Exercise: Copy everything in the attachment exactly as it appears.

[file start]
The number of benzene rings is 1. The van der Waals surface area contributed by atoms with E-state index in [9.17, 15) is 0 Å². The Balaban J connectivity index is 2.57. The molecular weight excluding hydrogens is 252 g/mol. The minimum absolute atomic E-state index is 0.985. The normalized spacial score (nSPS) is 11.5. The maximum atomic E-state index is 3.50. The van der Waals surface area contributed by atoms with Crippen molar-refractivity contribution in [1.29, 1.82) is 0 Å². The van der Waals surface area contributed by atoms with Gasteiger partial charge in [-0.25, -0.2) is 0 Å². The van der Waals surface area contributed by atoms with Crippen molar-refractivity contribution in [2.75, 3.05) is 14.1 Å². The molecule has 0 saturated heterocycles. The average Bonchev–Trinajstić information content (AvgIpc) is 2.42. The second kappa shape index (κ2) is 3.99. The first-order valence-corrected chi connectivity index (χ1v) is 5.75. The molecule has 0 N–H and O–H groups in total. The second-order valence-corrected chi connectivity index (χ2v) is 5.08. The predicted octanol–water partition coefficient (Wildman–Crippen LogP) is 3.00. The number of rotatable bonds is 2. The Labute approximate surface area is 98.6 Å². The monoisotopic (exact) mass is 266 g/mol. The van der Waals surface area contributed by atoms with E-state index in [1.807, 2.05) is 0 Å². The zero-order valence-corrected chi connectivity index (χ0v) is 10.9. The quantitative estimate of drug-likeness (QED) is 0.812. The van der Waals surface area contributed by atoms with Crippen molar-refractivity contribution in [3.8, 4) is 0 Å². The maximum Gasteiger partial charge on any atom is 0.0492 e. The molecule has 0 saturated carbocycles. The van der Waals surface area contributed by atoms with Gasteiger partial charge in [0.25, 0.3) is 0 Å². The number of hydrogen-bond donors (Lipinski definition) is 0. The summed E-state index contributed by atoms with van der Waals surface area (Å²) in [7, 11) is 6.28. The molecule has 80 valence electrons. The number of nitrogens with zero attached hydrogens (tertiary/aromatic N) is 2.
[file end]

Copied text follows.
The number of benzene rings is 1. The van der Waals surface area contributed by atoms with E-state index in [9.17, 15) is 0 Å². The Balaban J connectivity index is 2.57. The molecular weight excluding hydrogens is 252 g/mol. The minimum absolute atomic E-state index is 0.985. The normalized spacial score (nSPS) is 11.5. The maximum atomic E-state index is 3.50. The van der Waals surface area contributed by atoms with Crippen molar-refractivity contribution in [1.29, 1.82) is 0 Å². The van der Waals surface area contributed by atoms with Gasteiger partial charge in [-0.25, -0.2) is 0 Å². The van der Waals surface area contributed by atoms with Crippen molar-refractivity contribution in [2.75, 3.05) is 14.1 Å². The molecule has 0 saturated heterocycles. The average Bonchev–Trinajstić information content (AvgIpc) is 2.42. The second kappa shape index (κ2) is 3.99. The first-order valence-corrected chi connectivity index (χ1v) is 5.75. The molecule has 0 N–H and O–H groups in total. The second-order valence-corrected chi connectivity index (χ2v) is 5.08. The predicted octanol–water partition coefficient (Wildman–Crippen LogP) is 3.00. The number of rotatable bonds is 2. The Labute approximate surface area is 98.6 Å². The monoisotopic (exact) mass is 266 g/mol. The van der Waals surface area contributed by atoms with E-state index in [1.807, 2.05) is 0 Å². The zero-order valence-corrected chi connectivity index (χ0v) is 10.9. The quantitative estimate of drug-likeness (QED) is 0.812. The van der Waals surface area contributed by atoms with Crippen molar-refractivity contribution in [3.8, 4) is 0 Å². The maximum Gasteiger partial charge on any atom is 0.0492 e. The molecule has 0 saturated carbocycles. The van der Waals surface area contributed by atoms with Gasteiger partial charge in [0.25, 0.3) is 0 Å². The number of hydrogen-bond donors (Lipinski definition) is 0. The summed E-state index contributed by atoms with van der Waals surface area (Å²) in [7, 11) is 6.28. The molecule has 80 valence electrons. The number of nitrogens with zero attached hydrogens (tertiary/aromatic N) is 2.